One thing that surprises me is that the author decided not to go after differences in marketability and commercialization. The logic here would be that Q’s laurels were formed on the art of music, and today, one could argue that a lot of music is often guided by what’s commercially successful (a lot of rap sounds the same, man). Therefore production then and production today were very different beasts.
Back in Q’s day, artists were interested in making money from records, sure, but my impression without more than anecdotal evidence is that they were often equally interested in the art of jazz. There are countless stories of the greatest jazz leaders and sidemen who were thrilled to have a shot to be on stage with Miles and Bird, figuring out what they were creating and how to do it themselves. Way before Thriller or Cyndi Lauper, do you think Hamp was thinking, Gosh, how will adding this kid on trumpet affect my bottom line? Lionel Hampton knew that the swingingest band in the biz was going to get him paid. You got a sense that he trusted in that — the art came before the payday. A little later, Q went broke in Europe touring what he felt was the greatest band he’d ever assembled. It turned out to be not commercially viable but damned if it wasn’t the best big band on the planet. The musicians in that group believed in it enough to continue playing even when they knew they were broke.
Now today, there’s definitely an underground cache of hip hop artists and producers who clearly believe in the art of hip hop. J-Live, Talib, Mos, Common, Wordsworth, Eminem, K’naan, and yes, Kanye all came from this tradition. The very roots of hip hop from Afrika Bambataa on up come from this tradition: art first. And while a select few arguably have risen up from the underground to terra firma contracts and big label marketing, there is a sense that there is an altogether different stream of rap out there that seems to have forgotten where it came from. It might have started from Snoop, Warren G, and Big, and it has blazed a trail to a commercial mess of nonsense and glorification of arguably the darkest parts of urban American culture. By the way, not even Tupac Shakur was guilty of this, contrary to popular belief: many of his tracks laid down some seriously uplifting, positive messages. This is not to say that art is all happy endings; but it’s very difficult to believe that a large portion of modern popular rap music isn’t disingenuous.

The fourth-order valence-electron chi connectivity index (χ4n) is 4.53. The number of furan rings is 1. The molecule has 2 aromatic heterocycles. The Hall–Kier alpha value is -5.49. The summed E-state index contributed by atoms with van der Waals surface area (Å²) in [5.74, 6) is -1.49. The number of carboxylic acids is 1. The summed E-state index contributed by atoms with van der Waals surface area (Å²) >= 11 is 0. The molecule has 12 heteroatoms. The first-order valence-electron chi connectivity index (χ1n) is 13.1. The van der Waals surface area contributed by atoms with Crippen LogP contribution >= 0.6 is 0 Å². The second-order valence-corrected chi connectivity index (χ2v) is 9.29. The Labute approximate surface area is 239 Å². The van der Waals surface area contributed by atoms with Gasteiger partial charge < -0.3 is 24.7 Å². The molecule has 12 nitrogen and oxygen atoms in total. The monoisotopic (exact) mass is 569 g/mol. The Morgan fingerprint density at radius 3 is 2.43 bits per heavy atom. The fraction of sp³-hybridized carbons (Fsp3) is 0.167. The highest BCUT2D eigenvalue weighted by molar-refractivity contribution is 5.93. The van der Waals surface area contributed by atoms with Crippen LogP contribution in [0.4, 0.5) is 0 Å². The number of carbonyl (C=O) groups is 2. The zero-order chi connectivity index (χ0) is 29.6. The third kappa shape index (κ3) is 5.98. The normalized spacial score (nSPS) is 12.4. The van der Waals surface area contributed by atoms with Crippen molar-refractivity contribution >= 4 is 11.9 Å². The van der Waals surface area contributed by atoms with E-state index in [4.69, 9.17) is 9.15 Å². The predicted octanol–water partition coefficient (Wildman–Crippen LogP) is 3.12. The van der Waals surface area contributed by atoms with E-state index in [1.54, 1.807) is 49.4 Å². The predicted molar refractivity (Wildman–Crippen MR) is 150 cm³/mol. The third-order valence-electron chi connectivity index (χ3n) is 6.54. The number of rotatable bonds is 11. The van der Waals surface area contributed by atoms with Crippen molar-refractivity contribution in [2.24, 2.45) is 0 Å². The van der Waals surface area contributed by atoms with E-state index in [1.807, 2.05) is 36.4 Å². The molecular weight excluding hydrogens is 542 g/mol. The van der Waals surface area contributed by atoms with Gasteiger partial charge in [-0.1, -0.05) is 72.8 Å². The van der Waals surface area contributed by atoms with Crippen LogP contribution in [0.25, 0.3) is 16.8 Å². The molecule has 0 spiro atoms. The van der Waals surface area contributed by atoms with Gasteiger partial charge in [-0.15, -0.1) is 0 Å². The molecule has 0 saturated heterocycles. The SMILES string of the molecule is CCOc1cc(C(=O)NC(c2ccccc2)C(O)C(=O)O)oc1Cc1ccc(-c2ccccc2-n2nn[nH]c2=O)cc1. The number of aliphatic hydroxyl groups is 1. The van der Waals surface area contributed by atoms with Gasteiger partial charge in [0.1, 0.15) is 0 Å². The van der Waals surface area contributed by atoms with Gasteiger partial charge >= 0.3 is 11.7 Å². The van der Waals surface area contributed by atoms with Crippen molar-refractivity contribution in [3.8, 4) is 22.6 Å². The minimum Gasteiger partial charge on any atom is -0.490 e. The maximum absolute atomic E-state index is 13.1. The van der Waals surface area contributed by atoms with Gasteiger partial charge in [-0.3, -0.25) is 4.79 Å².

It is equally disingenuous to say that making an honest living putting out junk music that sells is a poor choice of professions. It is difficult if not impossible to stand aside and judge the choice that one artist makes, artistic legacy be damned.
What’s endlessly fascinating to me, someone whose first musical love was probably the late rhythm and blues and hip hop of the 90s and who grew to love jazz and blues only later in life, is how all of the musical forms are connected. Hip hop owes much to jazz — its socioeconomic roots, its rhythmic character, and its improvisational soul. I cannot imagine that hip hop would have been the same without this important musical precursor. This is not to say that Q is quite right, but the argument could be made that hip hop’s commercial success today can stand on the shoulders of giants: Diz and Trane and Duke and Mingus and Monk and Miles and Bud and Brownie and Herbie and Q.
While I think I would have to be further convinced that music is somehow globally suffering today (Sonya Kitchell, K’naan, Raphael Saadiq, Medeski Martin and Wood, Soulive), I think it’s important to embrace and strive to understand how music is reflective of our culture, now, without forgetting from where it came. Jazz has steadily changed, maybe evolved, and probably grown. Hearing some people play who are considered jazz today, it sounds more like badly written études in western art music. That’s not where jazz went. Soulive is modern jazz. MMW is modern jazz. These cats are doin’ it like what the old lions might recognize (though even it is far from the same). It followed Miles out of the 60s and into rock ‘n’ roll, and it followed Herbie Hancock into electronic funk. You can even trace a straight line right through Herbie with Grandmixer D.ST. on Rockit to bridge jazz and hip hop. The music has moved a long way. Mos Def said it before, “So the next time you ask yourself where Hip Hop is goin’, ask yourself where am I goin’? How am I doin’?” Neal Evans of Soulive once said that all these labels are nuts. (I’m paraphrasing.) It’s Good Music. That’s what really matters — no matter who the artist is. Or the producer.